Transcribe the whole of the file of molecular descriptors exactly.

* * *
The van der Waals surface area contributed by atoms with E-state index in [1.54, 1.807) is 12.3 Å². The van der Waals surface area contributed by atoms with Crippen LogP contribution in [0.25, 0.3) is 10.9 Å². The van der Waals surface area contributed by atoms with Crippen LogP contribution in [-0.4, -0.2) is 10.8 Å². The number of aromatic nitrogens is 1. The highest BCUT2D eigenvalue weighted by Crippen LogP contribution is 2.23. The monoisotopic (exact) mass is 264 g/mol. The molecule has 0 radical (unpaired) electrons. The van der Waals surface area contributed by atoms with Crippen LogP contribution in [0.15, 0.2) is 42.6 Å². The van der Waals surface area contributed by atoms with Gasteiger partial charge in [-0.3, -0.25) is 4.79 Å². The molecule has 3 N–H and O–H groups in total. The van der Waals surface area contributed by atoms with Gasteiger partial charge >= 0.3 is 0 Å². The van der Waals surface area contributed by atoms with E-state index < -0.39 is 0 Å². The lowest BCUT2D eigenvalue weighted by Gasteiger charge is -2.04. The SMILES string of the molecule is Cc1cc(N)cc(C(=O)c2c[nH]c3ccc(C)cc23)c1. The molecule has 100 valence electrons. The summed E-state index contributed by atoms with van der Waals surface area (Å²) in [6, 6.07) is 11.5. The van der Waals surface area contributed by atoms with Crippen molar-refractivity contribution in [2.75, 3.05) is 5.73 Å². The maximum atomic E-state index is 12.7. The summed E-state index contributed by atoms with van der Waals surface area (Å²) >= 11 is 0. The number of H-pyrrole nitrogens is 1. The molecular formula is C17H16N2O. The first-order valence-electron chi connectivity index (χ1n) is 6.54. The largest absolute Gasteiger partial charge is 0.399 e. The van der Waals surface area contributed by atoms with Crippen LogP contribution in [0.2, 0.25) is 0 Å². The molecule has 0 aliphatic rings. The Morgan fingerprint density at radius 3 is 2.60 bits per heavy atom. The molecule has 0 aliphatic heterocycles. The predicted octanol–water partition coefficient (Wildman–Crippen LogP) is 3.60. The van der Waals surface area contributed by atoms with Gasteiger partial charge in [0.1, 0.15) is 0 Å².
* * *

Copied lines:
The van der Waals surface area contributed by atoms with E-state index in [1.54, 1.807) is 12.3 Å². The van der Waals surface area contributed by atoms with Crippen LogP contribution in [0.25, 0.3) is 10.9 Å². The van der Waals surface area contributed by atoms with Crippen LogP contribution in [-0.4, -0.2) is 10.8 Å². The number of aromatic nitrogens is 1. The highest BCUT2D eigenvalue weighted by Crippen LogP contribution is 2.23. The monoisotopic (exact) mass is 264 g/mol. The molecule has 0 radical (unpaired) electrons. The van der Waals surface area contributed by atoms with Crippen LogP contribution in [0.15, 0.2) is 42.6 Å². The van der Waals surface area contributed by atoms with Gasteiger partial charge in [-0.3, -0.25) is 4.79 Å². The molecule has 3 N–H and O–H groups in total. The van der Waals surface area contributed by atoms with Gasteiger partial charge >= 0.3 is 0 Å². The van der Waals surface area contributed by atoms with E-state index < -0.39 is 0 Å². The lowest BCUT2D eigenvalue weighted by Gasteiger charge is -2.04. The SMILES string of the molecule is Cc1cc(N)cc(C(=O)c2c[nH]c3ccc(C)cc23)c1. The molecule has 100 valence electrons. The summed E-state index contributed by atoms with van der Waals surface area (Å²) in [6, 6.07) is 11.5. The van der Waals surface area contributed by atoms with Crippen molar-refractivity contribution in [2.75, 3.05) is 5.73 Å². The maximum atomic E-state index is 12.7. The summed E-state index contributed by atoms with van der Waals surface area (Å²) >= 11 is 0. The number of H-pyrrole nitrogens is 1. The molecular formula is C17H16N2O. The first-order valence-electron chi connectivity index (χ1n) is 6.54. The largest absolute Gasteiger partial charge is 0.399 e. The van der Waals surface area contributed by atoms with Crippen LogP contribution in [0.2, 0.25) is 0 Å². The molecule has 0 aliphatic rings. The Morgan fingerprint density at radius 3 is 2.60 bits per heavy atom. The molecule has 0 aliphatic heterocycles. The predicted octanol–water partition coefficient (Wildman–Crippen LogP) is 3.60. The van der Waals surface area contributed by atoms with Gasteiger partial charge in [0.1, 0.15) is 0 Å².